“Soldats François, chantons Roland,
L'honneur de la chevalerie,” &c., &c. Or, as Sir Walter Scott will have it,
“O! for a blast of that wild horn,
On Fontarabia's echoes borne," &c. During the crusades, the minstrelsy of France attained a high degree of refinement, delicacy, and vigour. Never were love-adventures, broken hearts, and broken heads, so plentiful. The novelty of the scene, the excitement of departure, the lover's farewell, the rapture of return, the pilgrim's tale, the jumble of war and devotion, laurels and palm-trees—all these matters inflamed the imagination of the troubadour, and ennobled the effusions of genius. Oriental landscape added a new charm to the creations of poetry, and the bard of chivalrous Europe, transported into the scenes of voluptuous Asia, acquired a new stock of imagery; an additional chord would vibrate on his lyre. Thiébault, comte de Champagne, who swayed the destinies of the kingdom under Queen Blanche, while St. Louis was in Palestine, distinguished himself not only by his patronage of the tuneful tribe, but by his own original compositions ; many of which I have overhauled among the MSS. of the King's Library, when I was in Paris.
Richard Cæur de Lion, whose language, habits, and character, belonged to Normandy, was almost as clever at a ballad as at the battle axe: his faithful troubadour, Blondel, acknowledges his master's competency in things poetical. But it was reserved for the immortal René d'Anjou, called by the people of Provence le bon roy René, to confer splendour and éclat on the gentle craft, during a reign of singular usefulness and popularity. He was, in truth, a rare personage, and well deserved to leave his memory embalmed in the recollection of his fellow-country. men. After having fought in his youth under Joan of Arc, in rescuing the territory of France from the grasp of her invaders, and subsequently in the wars of Scander Beg and Ferdinand of Arragon, he spent the latter part of his eventful life in diffusing happiness among his subjects, and inaking his court the centre of refined and classic enjoyment. Aix in Provence was then the seat of civilisation, and the haunt of the Muses. While to René is ascribed the introduction and culture of the mulberry, and the consequent development of the silk-trade along the Rhone, to his fostering care the poetry of France is indebted for many of her best and simplest productions, the rondeau, the madrigal, the triolet, the lay, the virelai, and other measures equally melodious. His own ditties (chiefly church hymns) are preserved in the Bibliothèque du Roi, in his own handwriting, adorned by his royal pencil with sundry curious enluminations and allegorical emblems.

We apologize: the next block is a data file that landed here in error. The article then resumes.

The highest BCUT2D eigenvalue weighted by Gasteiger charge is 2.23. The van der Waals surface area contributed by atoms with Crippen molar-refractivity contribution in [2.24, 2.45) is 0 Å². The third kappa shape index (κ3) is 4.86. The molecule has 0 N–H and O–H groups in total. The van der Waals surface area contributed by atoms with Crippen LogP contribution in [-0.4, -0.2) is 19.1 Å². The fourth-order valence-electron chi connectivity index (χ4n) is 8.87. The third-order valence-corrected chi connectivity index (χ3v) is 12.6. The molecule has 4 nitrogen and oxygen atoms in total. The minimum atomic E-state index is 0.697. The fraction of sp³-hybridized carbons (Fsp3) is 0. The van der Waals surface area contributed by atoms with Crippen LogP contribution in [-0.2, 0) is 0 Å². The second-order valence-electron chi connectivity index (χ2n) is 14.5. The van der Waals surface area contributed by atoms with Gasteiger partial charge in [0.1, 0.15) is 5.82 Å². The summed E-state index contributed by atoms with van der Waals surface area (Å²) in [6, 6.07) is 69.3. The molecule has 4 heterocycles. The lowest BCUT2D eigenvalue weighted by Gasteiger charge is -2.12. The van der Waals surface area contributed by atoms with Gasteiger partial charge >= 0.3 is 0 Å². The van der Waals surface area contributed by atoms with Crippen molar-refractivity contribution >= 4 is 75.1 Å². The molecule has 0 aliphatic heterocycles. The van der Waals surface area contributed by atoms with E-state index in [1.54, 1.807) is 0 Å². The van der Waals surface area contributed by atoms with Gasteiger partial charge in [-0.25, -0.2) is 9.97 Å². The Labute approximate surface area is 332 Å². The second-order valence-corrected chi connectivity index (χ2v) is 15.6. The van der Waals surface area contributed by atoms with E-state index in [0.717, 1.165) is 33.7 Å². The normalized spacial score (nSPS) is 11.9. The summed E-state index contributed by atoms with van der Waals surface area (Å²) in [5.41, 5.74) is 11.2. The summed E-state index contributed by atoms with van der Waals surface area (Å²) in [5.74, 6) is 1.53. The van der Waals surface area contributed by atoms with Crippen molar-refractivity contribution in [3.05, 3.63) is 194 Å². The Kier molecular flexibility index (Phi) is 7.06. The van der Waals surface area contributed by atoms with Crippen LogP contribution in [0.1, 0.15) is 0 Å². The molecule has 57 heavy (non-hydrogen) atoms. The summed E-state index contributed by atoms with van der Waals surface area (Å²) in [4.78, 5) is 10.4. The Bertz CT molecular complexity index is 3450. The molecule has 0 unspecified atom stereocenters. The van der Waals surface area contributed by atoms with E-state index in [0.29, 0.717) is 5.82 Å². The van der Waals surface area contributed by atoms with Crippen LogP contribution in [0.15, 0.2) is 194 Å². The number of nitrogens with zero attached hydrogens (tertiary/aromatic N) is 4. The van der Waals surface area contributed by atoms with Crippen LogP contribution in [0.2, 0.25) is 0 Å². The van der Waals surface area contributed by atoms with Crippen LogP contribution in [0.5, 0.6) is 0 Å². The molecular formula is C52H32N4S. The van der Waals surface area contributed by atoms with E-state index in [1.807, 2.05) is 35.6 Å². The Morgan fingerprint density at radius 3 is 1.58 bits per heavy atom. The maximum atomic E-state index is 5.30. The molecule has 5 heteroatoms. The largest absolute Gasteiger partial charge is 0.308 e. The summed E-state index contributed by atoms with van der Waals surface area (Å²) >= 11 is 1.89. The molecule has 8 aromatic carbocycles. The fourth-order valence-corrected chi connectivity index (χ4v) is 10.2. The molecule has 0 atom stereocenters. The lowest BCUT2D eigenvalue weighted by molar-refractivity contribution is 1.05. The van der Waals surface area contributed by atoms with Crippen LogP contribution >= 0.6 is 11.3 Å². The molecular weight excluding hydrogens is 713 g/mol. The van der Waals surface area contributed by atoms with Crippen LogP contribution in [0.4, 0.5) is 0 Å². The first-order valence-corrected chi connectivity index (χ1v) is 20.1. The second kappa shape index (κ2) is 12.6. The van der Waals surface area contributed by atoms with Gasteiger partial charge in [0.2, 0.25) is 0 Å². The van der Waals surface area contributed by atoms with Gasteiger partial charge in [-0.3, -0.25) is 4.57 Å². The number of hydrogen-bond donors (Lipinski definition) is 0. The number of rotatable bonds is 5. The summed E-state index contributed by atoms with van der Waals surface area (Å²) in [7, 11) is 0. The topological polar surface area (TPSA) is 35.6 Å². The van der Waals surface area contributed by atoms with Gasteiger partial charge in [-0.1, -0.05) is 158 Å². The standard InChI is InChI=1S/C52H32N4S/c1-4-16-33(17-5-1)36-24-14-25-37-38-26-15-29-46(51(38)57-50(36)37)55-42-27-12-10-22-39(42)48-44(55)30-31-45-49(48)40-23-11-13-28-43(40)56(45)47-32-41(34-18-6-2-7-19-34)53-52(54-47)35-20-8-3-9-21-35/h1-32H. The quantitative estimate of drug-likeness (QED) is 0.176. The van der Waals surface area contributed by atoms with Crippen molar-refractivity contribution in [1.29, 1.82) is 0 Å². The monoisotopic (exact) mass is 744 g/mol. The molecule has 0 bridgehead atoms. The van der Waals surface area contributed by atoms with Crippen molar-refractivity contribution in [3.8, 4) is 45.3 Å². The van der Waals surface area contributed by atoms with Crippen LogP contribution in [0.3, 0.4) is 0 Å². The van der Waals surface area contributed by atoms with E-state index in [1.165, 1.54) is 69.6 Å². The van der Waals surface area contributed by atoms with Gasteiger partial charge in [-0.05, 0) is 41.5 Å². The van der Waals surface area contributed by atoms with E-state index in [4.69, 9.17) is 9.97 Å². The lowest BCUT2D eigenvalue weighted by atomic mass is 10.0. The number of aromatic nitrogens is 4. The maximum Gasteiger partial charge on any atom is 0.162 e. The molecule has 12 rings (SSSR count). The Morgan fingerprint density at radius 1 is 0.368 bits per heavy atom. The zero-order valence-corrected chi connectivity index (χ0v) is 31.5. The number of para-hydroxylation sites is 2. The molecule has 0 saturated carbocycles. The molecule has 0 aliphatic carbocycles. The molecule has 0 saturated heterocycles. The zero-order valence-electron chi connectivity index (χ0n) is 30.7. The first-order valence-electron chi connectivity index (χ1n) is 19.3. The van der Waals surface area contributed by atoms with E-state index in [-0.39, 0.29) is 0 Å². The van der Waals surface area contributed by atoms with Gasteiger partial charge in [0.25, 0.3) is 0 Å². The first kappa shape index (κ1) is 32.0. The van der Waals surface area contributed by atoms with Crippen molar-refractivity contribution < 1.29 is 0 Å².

A rival settlement for the “sacred sisters" was established at the neighbouring court of Avignon, where the temporary residence of the popes attracted the learning of Italy and of the ecclesiastical world. The combined talents of church. men and of poets shone with concentrated effulgence in that most picturesque and romantic of cities, fit cradle for the muse of Petrarca, and the appropriate resort of every contemporary excellence. The pontific presence shed a lustre over this crowd of meritorious men, and excited a spirit of emulation in all the walks of science, unknown in any
other European capital: and to Avignon in those days might be applied the observation of a Latin poet concerning that small town of Italy which the residence of a single important personage sufficed to illustrate :
“ Veios habitante Camillo, Illic Roma fuit."
The immortal sonnets of Laura's lover, written in the polished and elegant idiom of Lombardy, had a perceptible effect in softening what was harsh, and refining what was uncouth, in the love songs of the Troubadors, whose language (not altogether obsolete in Provence at the present time) bears a